June 06, 2020
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‘Is A Polluted, Dirty And Sick Planet The Legacy We Want?’

‘Is A Polluted, Dirty And Sick Planet The Legacy We Want?’
‘Is A Polluted, Dirty And Sick Planet The Legacy We Want?’

National Award-winning actress Raveena Tandon is known for championing various causes. She speaks to Giridhar Jha about her social media campaign to stop assaults against healthcare workers fighting coronavirus. Excerpts:

What prompted you to launch a campaign in support of doctors?

I I don’t think it needed much prompting after what we read and saw in the media. In the war against COVID-19, doctors and nurses are our foot soldiers. And yet, look at the way they are being treated—they are beaten up, stones are being hurled at them. I saw pictures of a bruised, bleeding doctor the other day. It is shocking and sad to see that we have stooped so low. We need to spread awareness about how important they are.

Your campaign also advocates for checks on fake news.

These incidents often happen because of misinformation. Some kind of brainwashing is making people take such drastic, misguided steps. Under normal circumstances, if someone is coming to save you and your family, why would you attack that very person? People from all walks of life need to take responsibility—this is not a celebrity-only campaign. If you see something like this, stop it.

You have been vocal against the opening of alcohol and paan-gutka shops during the lockdown.

People talk about the revenue boost to the economy through liquor sales, but think of what families will go through. Most daily-wage earners have no income. Think of the families where alcoholism is already an issue. Men will splurge all their savings on booze. There has been a shocking increase in domestic violence in this period. Imagine, women are coming out to complain about domestic violence despite the lockdown. And then, there must be many unreported cases. People are anyway frustrated under the present circumstances, so women who try to stop men from drinking probably get beaten up. We are trying to inculcate hygiene by telling people not to spit in public. The minute we open paan and gutkha shops, it will start happening all over again. Coronavirus spreads through droplets. I don’t see these things as so essential right now. I could be wrong, but that is how I feel.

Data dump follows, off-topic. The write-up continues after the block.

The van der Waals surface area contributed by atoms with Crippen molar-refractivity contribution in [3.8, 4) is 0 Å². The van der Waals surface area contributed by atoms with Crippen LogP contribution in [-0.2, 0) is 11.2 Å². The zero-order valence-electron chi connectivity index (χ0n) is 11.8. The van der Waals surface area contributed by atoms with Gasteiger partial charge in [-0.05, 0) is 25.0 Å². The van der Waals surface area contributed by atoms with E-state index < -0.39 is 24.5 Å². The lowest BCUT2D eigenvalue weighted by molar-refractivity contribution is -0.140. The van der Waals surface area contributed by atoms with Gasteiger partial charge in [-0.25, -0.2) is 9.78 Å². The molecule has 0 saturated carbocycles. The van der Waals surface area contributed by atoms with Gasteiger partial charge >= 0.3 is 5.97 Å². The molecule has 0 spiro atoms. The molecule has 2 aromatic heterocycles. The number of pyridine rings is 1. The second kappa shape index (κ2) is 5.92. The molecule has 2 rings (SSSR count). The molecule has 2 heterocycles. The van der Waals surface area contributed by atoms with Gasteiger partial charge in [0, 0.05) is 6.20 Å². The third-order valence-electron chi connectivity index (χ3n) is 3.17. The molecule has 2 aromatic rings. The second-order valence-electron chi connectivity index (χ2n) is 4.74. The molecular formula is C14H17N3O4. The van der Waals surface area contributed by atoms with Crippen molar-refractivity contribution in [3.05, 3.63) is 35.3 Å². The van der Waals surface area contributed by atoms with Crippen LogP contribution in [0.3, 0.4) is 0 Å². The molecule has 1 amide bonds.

You are known for speaking out on various issues. Are you not afraid of trolls?

I do get trolled a lot, but then, if people like us don’t raise our voices, there would be no difference between a failed state and ours. I think the minute you become a mother, you start worrying about the world and caring about everything. What kind of planet are we handing over to the generations to come? In 40-50 years, we will be dead and gone, but what are we leaving behind for our children? Is this the legacy we want—a polluted, dirty and sick planet?

You are now known as an activist-actress, a far cry from your earlier glamorous image? Was this transition difficult?

Not really. I made that transition in cinema intentionally by working in Shool. After doing several fun movies, I wanted to challenge myself as an actor to know what I could and couldn’t do. I wanted to break out of the mould and push myself. I worked in Daman, one of the few films addressing domestic violence and marital rape. It completely changed the scenario. Today, a film like Thappad (2020) is being made, which is so creditable.

You have grown-up daughters, but that did not dissuade one of your admirers from proposing to you for your next birth. How does it feel to be so loved?

(Laughs) I am grateful to God for all that he has given to me. As far as my girls are concerned, I became a legal guardian (by adopting them) when I was only 21. I changed my image as an actress with Shool, but as a human being I have always been what I am. It was something I was brought up with.

Do you have plans to return to the screen anytime soon?

I have not signed any movie at the moment, but if something with a strong social message comes my way, I might do it. I believe that cinema is the best way to reach out to people if you want to convey a message.

What are you doing during the lockdown?

The lockdown has given time to families to bond. Everyone was so busy earlier, but now people are rediscovering each other. That has been the silver lining—we are spending time with our loved ones.

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